Fail Whale

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Yesterday, writing wise at least, was fairly productive. I must admit I felt invigorated having a project to get stuck into. As I bounced out of bed this morning, I had high hopes for another day of the same. These hopes were quickly dashed. Checking emails first thing in the morning might have to be cut out of my routine. First email was from my accountant. In case you might not know, technically speaking, I have my own translation company. A checkered past. If you need any documents translated from German to English, you now know who to come to. I specialize in gun manuals as well. Strange but true.

However, since my recent adventures, I have not translated anything in a while. It has been so long, in fact, that I forgot about certain aspects involved in the business side of things. Such as paying taxes. Which is a dose. First email was a reminder of how much I owe for the last business year. A severe body blow. Had me reeling big time.

This was followed by an email from Google calendar… Sort out my visa application requirements. A list of 10 things are needed for my visa appointment on Friday morning, 3 of them are by far more vital than the rest. Which I got out of the way a good while back. I kind of forgot about the other smaller 7 things. And when they are all read together, in one bullet of an email, those 7 little dwarves can seem like big chunky giants. This took the legs from under me, and had me flummoxed for a while. I still have not fully perfected the fine line of juggling the business side of daily life, in tune with the creative side of trying to achieve all the goals. It will come, juggle on. 

After deciding to just declare bankruptcy over my tax bill a la Michael Scott… “I DECLARE… BANKRUPTCY!” and chipping away at the 7 dwarves, I managed to gain a bit of composure. On the upside, I was then offered two DJ gigs this Saturday night. Problem being that they’re at the same time. Gigs and buses! Anyways, it has been a mixed bag of a day. One which could have been dealt with better, if I had been more prepared. Similar to my last stand-up gig, where I tried out all new material. Without actually preparing the material, just hoping to make trees grow from seeds of jokes, while I was up on stage. Fail to prepare, prepare to fail, and all that. Fail whale no more!

With that in mind, I decided I will be as fully prepared and equipped as I can, before I start to plough into writing my book full on. First book, so I’ve no real guidelines of my own to work off. While I am reading books that I like myself to take what I can from them, I have also been hunting down articles on tips and advice that will help me along the way. I’ve jotted down the ones that struck a chord with me the most so far. I might have re-worded or mashed a few together myself (in no particular order)…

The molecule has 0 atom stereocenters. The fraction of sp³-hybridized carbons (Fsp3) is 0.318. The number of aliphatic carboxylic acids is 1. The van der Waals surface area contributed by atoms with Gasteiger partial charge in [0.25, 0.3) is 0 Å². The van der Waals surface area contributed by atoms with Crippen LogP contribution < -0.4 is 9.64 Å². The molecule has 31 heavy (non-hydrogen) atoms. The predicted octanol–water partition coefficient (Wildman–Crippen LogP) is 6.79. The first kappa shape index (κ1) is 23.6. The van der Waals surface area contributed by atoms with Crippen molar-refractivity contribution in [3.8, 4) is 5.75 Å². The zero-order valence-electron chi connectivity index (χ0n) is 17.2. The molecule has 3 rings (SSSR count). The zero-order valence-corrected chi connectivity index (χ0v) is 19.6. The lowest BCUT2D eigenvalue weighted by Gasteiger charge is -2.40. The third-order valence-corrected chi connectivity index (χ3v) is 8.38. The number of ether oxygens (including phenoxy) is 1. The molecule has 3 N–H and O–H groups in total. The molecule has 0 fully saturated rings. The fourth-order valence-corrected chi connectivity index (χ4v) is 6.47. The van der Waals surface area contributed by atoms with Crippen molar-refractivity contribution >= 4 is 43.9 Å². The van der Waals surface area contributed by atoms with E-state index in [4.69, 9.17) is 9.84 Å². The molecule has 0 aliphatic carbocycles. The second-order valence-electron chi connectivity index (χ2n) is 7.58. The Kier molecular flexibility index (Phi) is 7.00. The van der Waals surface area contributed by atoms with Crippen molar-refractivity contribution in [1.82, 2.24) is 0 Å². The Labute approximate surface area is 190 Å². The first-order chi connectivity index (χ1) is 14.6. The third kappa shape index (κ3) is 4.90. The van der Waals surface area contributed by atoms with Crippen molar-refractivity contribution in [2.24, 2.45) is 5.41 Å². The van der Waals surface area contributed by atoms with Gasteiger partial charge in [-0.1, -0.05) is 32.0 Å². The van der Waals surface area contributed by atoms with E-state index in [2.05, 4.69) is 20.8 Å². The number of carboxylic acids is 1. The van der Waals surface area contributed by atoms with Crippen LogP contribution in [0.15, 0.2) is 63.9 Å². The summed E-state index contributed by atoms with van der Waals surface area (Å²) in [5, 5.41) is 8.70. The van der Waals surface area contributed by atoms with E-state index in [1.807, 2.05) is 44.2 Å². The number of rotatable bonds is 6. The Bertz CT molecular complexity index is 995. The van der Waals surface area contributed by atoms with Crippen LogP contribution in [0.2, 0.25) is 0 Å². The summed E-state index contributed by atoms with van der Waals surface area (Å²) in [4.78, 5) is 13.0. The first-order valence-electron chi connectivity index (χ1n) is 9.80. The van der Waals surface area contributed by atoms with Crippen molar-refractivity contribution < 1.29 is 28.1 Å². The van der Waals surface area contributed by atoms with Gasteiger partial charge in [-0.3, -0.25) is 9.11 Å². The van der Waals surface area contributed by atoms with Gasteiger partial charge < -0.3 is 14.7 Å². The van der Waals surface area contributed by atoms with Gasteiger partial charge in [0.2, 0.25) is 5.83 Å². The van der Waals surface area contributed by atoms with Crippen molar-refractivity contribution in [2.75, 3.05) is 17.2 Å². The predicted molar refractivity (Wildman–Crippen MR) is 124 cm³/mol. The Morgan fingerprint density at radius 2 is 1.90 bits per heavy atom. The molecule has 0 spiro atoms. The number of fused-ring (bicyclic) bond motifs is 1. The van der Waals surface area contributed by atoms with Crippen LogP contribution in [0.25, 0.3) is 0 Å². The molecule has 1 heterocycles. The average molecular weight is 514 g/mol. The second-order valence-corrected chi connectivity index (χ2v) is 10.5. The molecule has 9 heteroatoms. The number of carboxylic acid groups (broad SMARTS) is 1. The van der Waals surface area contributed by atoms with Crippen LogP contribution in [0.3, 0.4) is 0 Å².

• Write like nobody is reading.
  • Avoid premature editing. Wait until the end. Get it written first.
  • Don’t be too self absorbed. Remember the target audience.
  • Shorten the sentences and paragraphs. Reel the reader in.
  • Use simple language. Write in an active voice as much as possible.
  • Clarify the book idea. Write a sales page. Helps to keep it focused. Write an outline.
  • Don’t just state a fact. Explain why it is important.
  • Never save your best for last. Start with the best and expand from there.
  • Shift focus. Vary things up.
  • First sentence is important. Sets the tone. 
  • Provide the reader with closure.
  • You never get it the first time. Art shows up in rewriting.
  • Avoid excessive use of adjectives and adverbs. Verb form: the shorter, the better.
  • Be interesting with every sentence. Be brief. Hemmingway’s rules – “Use short sentences. Use short first paragraphs. Be vigorous. Be positive, not negative.”
  • If you can be misread, you will be.
  • String short sentences together to stress a point or add dramatic punch to the story. 
  • Mixing shorter and longer sentences adds good variety and music to the writing.
  • Omit commas, but don’t overuse the technique. Speeds up the readability. Joseph Conrad example – “I took out a comma… I put it back in.”

 And, probably the most important rule of all…

  • There are no rules to write a good book. Break all of the above.

The Joseph Conrad story is good enough. Never heard of him myself, but apparently he had a writing room and he would get his wife to lock him in so he could concentrate. One day when he came out for lunch, she asked him did he do much in the past few hours… “I took out a comma.” Went back in after lunch, came out for dinner hours later, same question, the answer this time… “I put the comma back in.” Isn’t that a great little story! Probably made more sense to me when I read it first. Not too sure of its relevance now.

Anyways, those are my guidelines which I shall use when writing my book. Now that I know them, it should be almost too easy to write a masterpiece. They might be of use to others, who knows, spread the love! Now that I think of it, a good lot of those probably came from The Writer’s Digest website that I stumbled across. Might want to check that out as well. Thats about it. I must get my sleep on, as I still have 5 little dwarves to nail tomorrow. Plus there’s the stuff for the visa I must sort out too. Duu.

Diamond Rings

All Yr Songs – Diamond Rings

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